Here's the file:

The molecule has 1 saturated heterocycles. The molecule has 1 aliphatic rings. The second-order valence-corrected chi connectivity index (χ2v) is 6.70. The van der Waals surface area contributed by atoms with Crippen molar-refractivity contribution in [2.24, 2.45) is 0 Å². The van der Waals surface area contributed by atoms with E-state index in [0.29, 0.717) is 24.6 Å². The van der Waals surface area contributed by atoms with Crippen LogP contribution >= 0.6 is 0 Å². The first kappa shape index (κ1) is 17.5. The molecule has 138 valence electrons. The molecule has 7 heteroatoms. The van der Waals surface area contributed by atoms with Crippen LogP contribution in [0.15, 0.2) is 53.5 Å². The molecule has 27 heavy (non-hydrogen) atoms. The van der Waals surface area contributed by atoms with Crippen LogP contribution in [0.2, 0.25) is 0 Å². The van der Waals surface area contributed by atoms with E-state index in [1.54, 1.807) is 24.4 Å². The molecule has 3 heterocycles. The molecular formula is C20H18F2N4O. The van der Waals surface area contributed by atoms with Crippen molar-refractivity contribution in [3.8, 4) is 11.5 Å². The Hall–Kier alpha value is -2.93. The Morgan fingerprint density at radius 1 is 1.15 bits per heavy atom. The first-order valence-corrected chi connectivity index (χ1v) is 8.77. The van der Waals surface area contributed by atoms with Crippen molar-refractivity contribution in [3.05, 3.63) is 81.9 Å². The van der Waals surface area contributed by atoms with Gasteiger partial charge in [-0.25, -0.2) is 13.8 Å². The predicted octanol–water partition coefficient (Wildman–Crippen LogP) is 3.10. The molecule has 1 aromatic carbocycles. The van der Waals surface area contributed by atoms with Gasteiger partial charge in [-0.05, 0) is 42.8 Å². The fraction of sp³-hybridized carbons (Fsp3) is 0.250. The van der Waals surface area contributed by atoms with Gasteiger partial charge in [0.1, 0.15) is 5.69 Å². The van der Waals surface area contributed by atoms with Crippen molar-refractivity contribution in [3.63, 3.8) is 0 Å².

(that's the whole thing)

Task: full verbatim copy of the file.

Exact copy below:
The molecule has 1 saturated heterocycles. The molecule has 1 aliphatic rings. The second-order valence-corrected chi connectivity index (χ2v) is 6.70. The van der Waals surface area contributed by atoms with Crippen molar-refractivity contribution in [2.24, 2.45) is 0 Å². The van der Waals surface area contributed by atoms with E-state index in [0.29, 0.717) is 24.6 Å². The van der Waals surface area contributed by atoms with Crippen LogP contribution >= 0.6 is 0 Å². The first kappa shape index (κ1) is 17.5. The molecule has 138 valence electrons. The molecule has 7 heteroatoms. The van der Waals surface area contributed by atoms with Crippen LogP contribution in [0.15, 0.2) is 53.5 Å². The molecule has 27 heavy (non-hydrogen) atoms. The van der Waals surface area contributed by atoms with Crippen LogP contribution in [0.2, 0.25) is 0 Å². The van der Waals surface area contributed by atoms with E-state index in [1.54, 1.807) is 24.4 Å². The molecule has 3 heterocycles. The molecular formula is C20H18F2N4O. The van der Waals surface area contributed by atoms with Crippen molar-refractivity contribution in [3.8, 4) is 11.5 Å². The Hall–Kier alpha value is -2.93. The Morgan fingerprint density at radius 1 is 1.15 bits per heavy atom. The first-order valence-corrected chi connectivity index (χ1v) is 8.77. The van der Waals surface area contributed by atoms with Crippen molar-refractivity contribution in [3.05, 3.63) is 81.9 Å². The van der Waals surface area contributed by atoms with Gasteiger partial charge in [-0.25, -0.2) is 13.8 Å². The predicted octanol–water partition coefficient (Wildman–Crippen LogP) is 3.10. The molecule has 1 aromatic carbocycles. The van der Waals surface area contributed by atoms with Gasteiger partial charge in [-0.05, 0) is 42.8 Å². The fraction of sp³-hybridized carbons (Fsp3) is 0.250. The van der Waals surface area contributed by atoms with Gasteiger partial charge in [0.1, 0.15) is 5.69 Å². The van der Waals surface area contributed by atoms with Crippen molar-refractivity contribution in [3.63, 3.8) is 0 Å².